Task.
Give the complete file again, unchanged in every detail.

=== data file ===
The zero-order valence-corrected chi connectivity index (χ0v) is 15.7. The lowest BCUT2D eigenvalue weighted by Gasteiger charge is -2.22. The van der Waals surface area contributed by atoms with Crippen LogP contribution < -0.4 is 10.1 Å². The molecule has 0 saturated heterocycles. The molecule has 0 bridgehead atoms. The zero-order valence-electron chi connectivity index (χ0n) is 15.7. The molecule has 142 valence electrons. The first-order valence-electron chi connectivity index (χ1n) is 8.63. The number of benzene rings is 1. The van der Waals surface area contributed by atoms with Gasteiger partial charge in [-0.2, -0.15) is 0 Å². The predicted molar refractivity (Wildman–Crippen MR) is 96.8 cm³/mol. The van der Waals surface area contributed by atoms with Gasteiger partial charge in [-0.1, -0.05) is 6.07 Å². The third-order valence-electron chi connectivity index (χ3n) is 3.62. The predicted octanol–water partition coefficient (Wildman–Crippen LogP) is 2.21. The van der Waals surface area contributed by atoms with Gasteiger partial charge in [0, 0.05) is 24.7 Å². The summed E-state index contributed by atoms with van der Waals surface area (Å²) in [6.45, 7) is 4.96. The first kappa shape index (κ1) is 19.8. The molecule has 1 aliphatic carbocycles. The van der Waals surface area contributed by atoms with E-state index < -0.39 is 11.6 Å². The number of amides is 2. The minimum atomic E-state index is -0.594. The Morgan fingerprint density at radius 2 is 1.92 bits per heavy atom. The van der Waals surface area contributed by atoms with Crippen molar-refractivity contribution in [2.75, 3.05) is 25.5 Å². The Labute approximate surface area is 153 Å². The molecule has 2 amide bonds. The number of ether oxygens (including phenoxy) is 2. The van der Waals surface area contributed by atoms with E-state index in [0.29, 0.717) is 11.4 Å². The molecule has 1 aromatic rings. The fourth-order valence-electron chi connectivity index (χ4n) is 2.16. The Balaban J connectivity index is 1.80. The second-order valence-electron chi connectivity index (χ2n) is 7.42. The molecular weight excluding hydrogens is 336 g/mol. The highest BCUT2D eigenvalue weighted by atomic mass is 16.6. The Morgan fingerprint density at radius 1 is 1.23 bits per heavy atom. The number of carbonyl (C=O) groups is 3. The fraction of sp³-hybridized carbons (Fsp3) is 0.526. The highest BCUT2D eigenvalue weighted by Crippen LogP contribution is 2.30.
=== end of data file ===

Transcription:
The zero-order valence-corrected chi connectivity index (χ0v) is 15.7. The lowest BCUT2D eigenvalue weighted by Gasteiger charge is -2.22. The van der Waals surface area contributed by atoms with Crippen LogP contribution < -0.4 is 10.1 Å². The molecule has 0 saturated heterocycles. The molecule has 0 bridgehead atoms. The zero-order valence-electron chi connectivity index (χ0n) is 15.7. The molecule has 142 valence electrons. The first-order valence-electron chi connectivity index (χ1n) is 8.63. The number of benzene rings is 1. The van der Waals surface area contributed by atoms with Gasteiger partial charge in [-0.2, -0.15) is 0 Å². The predicted molar refractivity (Wildman–Crippen MR) is 96.8 cm³/mol. The van der Waals surface area contributed by atoms with Gasteiger partial charge in [-0.1, -0.05) is 6.07 Å². The third-order valence-electron chi connectivity index (χ3n) is 3.62. The predicted octanol–water partition coefficient (Wildman–Crippen LogP) is 2.21. The van der Waals surface area contributed by atoms with Gasteiger partial charge in [0, 0.05) is 24.7 Å². The summed E-state index contributed by atoms with van der Waals surface area (Å²) in [6.45, 7) is 4.96. The first kappa shape index (κ1) is 19.8. The molecule has 1 aliphatic carbocycles. The van der Waals surface area contributed by atoms with E-state index < -0.39 is 11.6 Å². The number of amides is 2. The minimum atomic E-state index is -0.594. The Morgan fingerprint density at radius 2 is 1.92 bits per heavy atom. The van der Waals surface area contributed by atoms with Crippen molar-refractivity contribution in [2.75, 3.05) is 25.5 Å². The Labute approximate surface area is 153 Å². The molecule has 2 amide bonds. The number of ether oxygens (including phenoxy) is 2. The van der Waals surface area contributed by atoms with E-state index in [0.29, 0.717) is 11.4 Å². The molecule has 1 aromatic rings. The fourth-order valence-electron chi connectivity index (χ4n) is 2.16. The Balaban J connectivity index is 1.80. The second-order valence-electron chi connectivity index (χ2n) is 7.42. The molecular weight excluding hydrogens is 336 g/mol. The highest BCUT2D eigenvalue weighted by atomic mass is 16.6. The Morgan fingerprint density at radius 1 is 1.23 bits per heavy atom. The number of carbonyl (C=O) groups is 3. The fraction of sp³-hybridized carbons (Fsp3) is 0.526. The highest BCUT2D eigenvalue weighted by Crippen LogP contribution is 2.30.